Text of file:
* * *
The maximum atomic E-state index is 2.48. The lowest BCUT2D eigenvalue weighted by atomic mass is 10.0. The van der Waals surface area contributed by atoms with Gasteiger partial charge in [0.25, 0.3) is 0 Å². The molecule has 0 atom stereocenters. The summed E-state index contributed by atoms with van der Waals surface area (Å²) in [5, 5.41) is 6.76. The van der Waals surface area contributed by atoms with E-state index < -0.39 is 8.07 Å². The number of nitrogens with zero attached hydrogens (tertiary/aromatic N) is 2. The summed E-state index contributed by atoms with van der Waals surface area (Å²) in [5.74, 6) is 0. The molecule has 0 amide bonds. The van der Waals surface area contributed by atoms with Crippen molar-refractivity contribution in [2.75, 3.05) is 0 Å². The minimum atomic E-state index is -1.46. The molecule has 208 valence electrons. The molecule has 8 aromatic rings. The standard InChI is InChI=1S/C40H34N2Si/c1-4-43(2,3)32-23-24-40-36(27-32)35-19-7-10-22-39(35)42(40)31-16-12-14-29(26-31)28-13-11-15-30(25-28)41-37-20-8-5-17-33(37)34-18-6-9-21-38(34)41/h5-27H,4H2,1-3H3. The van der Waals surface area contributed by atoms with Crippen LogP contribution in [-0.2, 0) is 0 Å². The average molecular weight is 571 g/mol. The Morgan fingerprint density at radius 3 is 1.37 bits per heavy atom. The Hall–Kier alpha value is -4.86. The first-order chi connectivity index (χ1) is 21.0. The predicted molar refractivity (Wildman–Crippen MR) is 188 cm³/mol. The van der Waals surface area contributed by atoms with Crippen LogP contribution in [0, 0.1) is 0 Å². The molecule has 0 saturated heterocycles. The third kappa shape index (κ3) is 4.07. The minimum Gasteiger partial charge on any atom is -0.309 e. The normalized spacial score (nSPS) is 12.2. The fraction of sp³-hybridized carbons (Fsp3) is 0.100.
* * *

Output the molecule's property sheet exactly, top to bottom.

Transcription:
The maximum atomic E-state index is 2.48. The lowest BCUT2D eigenvalue weighted by atomic mass is 10.0. The van der Waals surface area contributed by atoms with Gasteiger partial charge in [0.25, 0.3) is 0 Å². The molecule has 0 atom stereocenters. The summed E-state index contributed by atoms with van der Waals surface area (Å²) in [5, 5.41) is 6.76. The van der Waals surface area contributed by atoms with E-state index < -0.39 is 8.07 Å². The number of nitrogens with zero attached hydrogens (tertiary/aromatic N) is 2. The summed E-state index contributed by atoms with van der Waals surface area (Å²) in [5.74, 6) is 0. The molecule has 0 amide bonds. The van der Waals surface area contributed by atoms with Crippen molar-refractivity contribution in [2.75, 3.05) is 0 Å². The minimum atomic E-state index is -1.46. The molecule has 208 valence electrons. The molecule has 8 aromatic rings. The standard InChI is InChI=1S/C40H34N2Si/c1-4-43(2,3)32-23-24-40-36(27-32)35-19-7-10-22-39(35)42(40)31-16-12-14-29(26-31)28-13-11-15-30(25-28)41-37-20-8-5-17-33(37)34-18-6-9-21-38(34)41/h5-27H,4H2,1-3H3. The van der Waals surface area contributed by atoms with Crippen LogP contribution in [-0.2, 0) is 0 Å². The average molecular weight is 571 g/mol. The Morgan fingerprint density at radius 3 is 1.37 bits per heavy atom. The Hall–Kier alpha value is -4.86. The first-order chi connectivity index (χ1) is 21.0. The predicted molar refractivity (Wildman–Crippen MR) is 188 cm³/mol. The van der Waals surface area contributed by atoms with Crippen LogP contribution in [0, 0.1) is 0 Å². The molecule has 0 saturated heterocycles. The third kappa shape index (κ3) is 4.07. The minimum Gasteiger partial charge on any atom is -0.309 e. The normalized spacial score (nSPS) is 12.2. The fraction of sp³-hybridized carbons (Fsp3) is 0.100.